Two years ago at the Oscars, I was marooned in an upper balcony, seated near Rami Malek’s mother and twin brother. Though Malek mentioned them during his acceptance speech for “Bohemian Rhapsody,” he would have needed a telescope to actually spot his family from the stage. This is one of the few advantages a Zoom awards season can actually provide: The winner’s loved ones are often right beside them, and it’s their reaction that can matter most.

When the “Minari” director Lee Isaac Chung won the Golden Globe for foreign-language film, his young daughter clambered into his arms. “I prayed!” she said, adorably thrilled by her father’s victory. “This one here, she’s the reason I made this film,” Chung said. And now, because of this crazy, mixed-up year, she’s part of a sweet moment that the two will always share.

The “Nomadland” director Chloé Zhao has taken nearly every directorial award available this season, and she’s used her speeches to thank the people who helped make and starred in her road movie. But when Zhao won the top award from the Directors Guild of America, she spent most of her moving speech on an off-the-cuff ode to the other filmmakers who had been nominated.

“You are so brilliant, so daring, and you’re in such control of your craft,” Zhao told Emerald Fennell, the director of “Promising Young Woman.” Both Lee Isaac Chung and Aaron Sorkin put their hands over their hearts as Zhao paid tribute: She talked about how Chung’s “Minari” had touched her on a personal level, and she called Sorkin, who directed “The Trial of the Chicago 7,” a poet.

When it came time to extol the virtues of the “Mank” director David Fincher, Zhao bowed to him: “Your film is a master class,” she said. “All your films are.” Generous and classy, Zhao’s praise was a reminder that awards season needn’t just be a competition — instead, it can be a celebration.

In the rare event of a posthumous win, the trophy is usually collected by the presenter or the director of the film. Instead, throughout this season, most of the awards given to Chadwick Boseman, for his role in “Ma Rainey’s Black Bottom,” have been tearfully accepted by his widow.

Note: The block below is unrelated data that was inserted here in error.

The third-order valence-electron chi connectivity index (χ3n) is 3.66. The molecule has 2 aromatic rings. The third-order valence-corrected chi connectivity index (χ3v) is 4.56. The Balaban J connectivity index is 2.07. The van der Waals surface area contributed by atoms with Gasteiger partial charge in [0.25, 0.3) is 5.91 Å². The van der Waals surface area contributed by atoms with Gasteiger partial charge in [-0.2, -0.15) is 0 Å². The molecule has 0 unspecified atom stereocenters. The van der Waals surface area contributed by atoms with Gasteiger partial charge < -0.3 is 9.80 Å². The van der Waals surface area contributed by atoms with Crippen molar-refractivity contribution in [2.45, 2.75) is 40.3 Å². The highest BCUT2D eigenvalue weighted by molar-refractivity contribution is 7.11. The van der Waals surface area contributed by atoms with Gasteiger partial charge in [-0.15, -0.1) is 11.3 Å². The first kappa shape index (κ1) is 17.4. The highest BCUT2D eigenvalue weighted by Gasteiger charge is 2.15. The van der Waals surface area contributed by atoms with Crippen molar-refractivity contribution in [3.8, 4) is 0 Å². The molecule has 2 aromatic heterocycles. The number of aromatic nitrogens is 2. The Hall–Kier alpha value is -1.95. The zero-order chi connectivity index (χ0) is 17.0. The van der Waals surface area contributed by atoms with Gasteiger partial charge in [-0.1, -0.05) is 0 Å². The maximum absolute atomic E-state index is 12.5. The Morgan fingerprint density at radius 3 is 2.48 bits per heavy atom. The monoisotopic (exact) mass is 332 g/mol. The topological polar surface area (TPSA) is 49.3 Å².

Simone Ledward Boseman made her first emotional speech at the Gotham Awards in January, where she appeared by video after a tribute to the actor. “It is my honor to receive this award on behalf of my husband, an acknowledgment not only of his profound work but of his impact on this industry and this world,” Ledward Boseman said, trying with admirable grace to keep her composure.

Then, instead of speaking to the voters, she began to address her late husband. “Chad, thank you,” Ledward Boseman said in a quavering voice. “I love you. I am so proud of you. Keep shining your light on us.”

When the “Minari” star Alan S. Kim won the Critics’ Choice Award for best young actor, the 8-year-old launched into a scripted list of thank-yous with child-actor élan. Then came a surprise: “Oh my goodness, I’m crying,” Kim realized. And the more he talked, the more he cried. “I hope I will be in other movies,” Kim finally said through tears, before bending over and murmuring to himself, “Is this a dream? I hope it’s not a dream.”

Look, I sometimes have reservations about what we put child actors through: Is it ethical to make a person so young earn a professional living? Doesn’t it force them to grow up too fast? But Kim, in his miniature tuxedo, let all that adult-before-his-time professionalism slip away and simply cried like any child would upon receiving a wonderful gift. It was surprising, authentic and moving. When it comes to awards-show speeches, you can’t ask for more than that.